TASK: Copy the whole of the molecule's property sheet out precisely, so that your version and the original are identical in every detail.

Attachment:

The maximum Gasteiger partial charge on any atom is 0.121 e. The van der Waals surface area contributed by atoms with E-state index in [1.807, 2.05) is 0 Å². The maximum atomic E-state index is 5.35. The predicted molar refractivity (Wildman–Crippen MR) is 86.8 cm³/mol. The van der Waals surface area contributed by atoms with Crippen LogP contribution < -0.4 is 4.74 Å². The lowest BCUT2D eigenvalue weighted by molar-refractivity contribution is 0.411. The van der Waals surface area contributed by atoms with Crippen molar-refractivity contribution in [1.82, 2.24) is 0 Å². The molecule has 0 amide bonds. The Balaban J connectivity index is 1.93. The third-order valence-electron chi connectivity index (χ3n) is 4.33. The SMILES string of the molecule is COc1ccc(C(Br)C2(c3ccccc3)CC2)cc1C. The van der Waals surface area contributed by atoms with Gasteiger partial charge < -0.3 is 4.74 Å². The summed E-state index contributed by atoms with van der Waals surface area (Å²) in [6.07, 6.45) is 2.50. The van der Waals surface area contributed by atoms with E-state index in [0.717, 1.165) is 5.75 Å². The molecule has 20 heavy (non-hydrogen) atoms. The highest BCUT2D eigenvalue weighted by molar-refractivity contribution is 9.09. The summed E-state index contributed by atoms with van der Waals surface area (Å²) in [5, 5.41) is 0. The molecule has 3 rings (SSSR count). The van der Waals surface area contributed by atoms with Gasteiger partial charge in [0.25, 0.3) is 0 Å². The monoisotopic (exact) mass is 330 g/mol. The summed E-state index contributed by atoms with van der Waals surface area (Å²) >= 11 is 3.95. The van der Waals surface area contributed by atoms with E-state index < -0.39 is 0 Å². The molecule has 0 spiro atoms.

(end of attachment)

The maximum Gasteiger partial charge on any atom is 0.121 e. The van der Waals surface area contributed by atoms with E-state index in [1.807, 2.05) is 0 Å². The maximum atomic E-state index is 5.35. The predicted molar refractivity (Wildman–Crippen MR) is 86.8 cm³/mol. The van der Waals surface area contributed by atoms with Crippen LogP contribution < -0.4 is 4.74 Å². The lowest BCUT2D eigenvalue weighted by molar-refractivity contribution is 0.411. The van der Waals surface area contributed by atoms with Crippen molar-refractivity contribution in [1.82, 2.24) is 0 Å². The molecule has 0 amide bonds. The Balaban J connectivity index is 1.93. The third-order valence-electron chi connectivity index (χ3n) is 4.33. The SMILES string of the molecule is COc1ccc(C(Br)C2(c3ccccc3)CC2)cc1C. The van der Waals surface area contributed by atoms with Gasteiger partial charge < -0.3 is 4.74 Å². The summed E-state index contributed by atoms with van der Waals surface area (Å²) in [6.07, 6.45) is 2.50. The van der Waals surface area contributed by atoms with E-state index in [0.717, 1.165) is 5.75 Å². The molecule has 20 heavy (non-hydrogen) atoms. The highest BCUT2D eigenvalue weighted by molar-refractivity contribution is 9.09. The summed E-state index contributed by atoms with van der Waals surface area (Å²) in [5, 5.41) is 0. The molecule has 3 rings (SSSR count). The van der Waals surface area contributed by atoms with Gasteiger partial charge in [0.25, 0.3) is 0 Å². The monoisotopic (exact) mass is 330 g/mol. The summed E-state index contributed by atoms with van der Waals surface area (Å²) >= 11 is 3.95. The van der Waals surface area contributed by atoms with E-state index < -0.39 is 0 Å². The molecule has 0 spiro atoms.